An appeal in a Louisiana Supreme Court case was denied recently, which
may seem like a normal day to day experience, however the opinion caught
our eye. The Louisiana case turns on the issue of whether the defendant
requested a lawyer during questioning by police. The suspect stated to
the police interrogators, “this is how I feel, if y’all think
I did it, I know that I didn’t do it so why don’t you just
give me a lawyer dog cause this is not what’s up.” On its
face, this statement appears to show the defendant was requesting a lawyer
in hopes of avoiding self-incrimination, however one Justice’s opinion
has brought another, more humorous, view.
In a typical police interrogation a suspect is within his or her rights
to terminate the interview at any time by requesting a lawyer. The right
to end questioning barring the presence of an attorney is one of the most
well-known, yet often forgotten, rights guaranteed by the United States
Constitution. Typically, one refers to this right as a Miranda Right,
named for the case
State v. Miranda which brought it into the United States common law. The right to request
an attorney has been carefully tailored over the years in order to allow
the police more leeway in interrogating.
State v. Davis established that the request for a lawyer must be clear and unambiguous,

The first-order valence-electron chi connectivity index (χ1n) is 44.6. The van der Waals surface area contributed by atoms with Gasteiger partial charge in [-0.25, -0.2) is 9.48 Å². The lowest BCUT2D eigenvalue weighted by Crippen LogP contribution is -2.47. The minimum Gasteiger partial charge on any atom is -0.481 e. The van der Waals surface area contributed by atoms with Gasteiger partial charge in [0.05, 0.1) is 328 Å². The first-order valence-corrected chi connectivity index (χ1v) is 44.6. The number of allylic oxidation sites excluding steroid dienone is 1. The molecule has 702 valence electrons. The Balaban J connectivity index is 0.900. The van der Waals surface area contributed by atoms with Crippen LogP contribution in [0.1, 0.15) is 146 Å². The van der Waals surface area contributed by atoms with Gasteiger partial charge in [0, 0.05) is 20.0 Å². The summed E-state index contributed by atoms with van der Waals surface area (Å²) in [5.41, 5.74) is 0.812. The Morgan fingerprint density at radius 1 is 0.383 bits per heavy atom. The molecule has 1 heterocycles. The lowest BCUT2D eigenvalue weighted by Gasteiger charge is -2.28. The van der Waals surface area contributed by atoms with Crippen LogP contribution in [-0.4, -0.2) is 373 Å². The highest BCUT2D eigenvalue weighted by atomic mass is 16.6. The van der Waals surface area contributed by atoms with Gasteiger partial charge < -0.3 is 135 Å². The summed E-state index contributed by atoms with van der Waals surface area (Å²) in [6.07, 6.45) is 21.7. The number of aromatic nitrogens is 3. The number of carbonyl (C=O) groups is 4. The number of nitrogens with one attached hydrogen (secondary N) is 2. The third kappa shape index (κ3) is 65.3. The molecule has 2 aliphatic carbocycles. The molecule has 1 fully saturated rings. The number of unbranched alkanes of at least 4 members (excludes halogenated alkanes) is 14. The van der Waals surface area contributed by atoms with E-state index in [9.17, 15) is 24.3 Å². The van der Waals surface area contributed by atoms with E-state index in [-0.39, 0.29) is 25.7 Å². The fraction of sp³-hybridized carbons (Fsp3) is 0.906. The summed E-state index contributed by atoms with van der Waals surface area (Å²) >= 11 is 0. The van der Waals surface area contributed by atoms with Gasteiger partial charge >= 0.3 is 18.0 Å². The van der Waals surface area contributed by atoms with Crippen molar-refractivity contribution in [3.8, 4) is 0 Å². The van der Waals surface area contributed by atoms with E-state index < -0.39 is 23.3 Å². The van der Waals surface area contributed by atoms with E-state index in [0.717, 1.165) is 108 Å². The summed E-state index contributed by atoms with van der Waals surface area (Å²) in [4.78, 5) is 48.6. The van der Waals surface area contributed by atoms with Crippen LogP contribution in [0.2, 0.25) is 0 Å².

a prime example of the tailoring of the right to an attorney during questioning.
In the recent Louisiana decision, a Justice wrote in his concurring opinion
that the request for a “lawyer dog” is not an unambiguous
request, which has led to some humorous controversy. It seems the Justice
was indicating the defendant may have been requesting a canine companion
who is well versed in the law. Now, anyone even slightly versed in the
modern English language knows the term “dog” is often used
to refer to a friend or colleague in more friendly settings. This leads
us to believe the Justice likely wrote this into his opinion as a joke,
however it does highlight the issue of ambiguity which comes up so very
often in Miranda issues.
We here at Bleile & Dawson enjoy the company of dogs as much as the
next person, however we concur with the Justice in this case that dogs
are not qualified to sit for the bar exam in all 50 states just yet. With
that being said, it is always best to be clear and unambiguous when you
choose to end a police interrogation. “I need to speak with my attorney
prior to answering any questions” is a prime example of being clear
and unambiguous. If you are ever unsure, make sure you immediately contact
a competent attorney when you are approached by police. Otherwise, serious
damage to any case against you can and will occur.
The attorney’s at Bleile & Dawson are extremely knowledgeable
in criminal law, especially when it comes to defending our clients against
wrongful accusations, whether in the State of Ohio or the Commonwealth
of Kentucky. If you feel that you have wrongly been accused of a crime
and seek to find the best possible representation to fight for you, hire
a law firm that puts the client first and fights hard to protect the client.
Contact us today for a completely confidential consultation at 513-564-0088.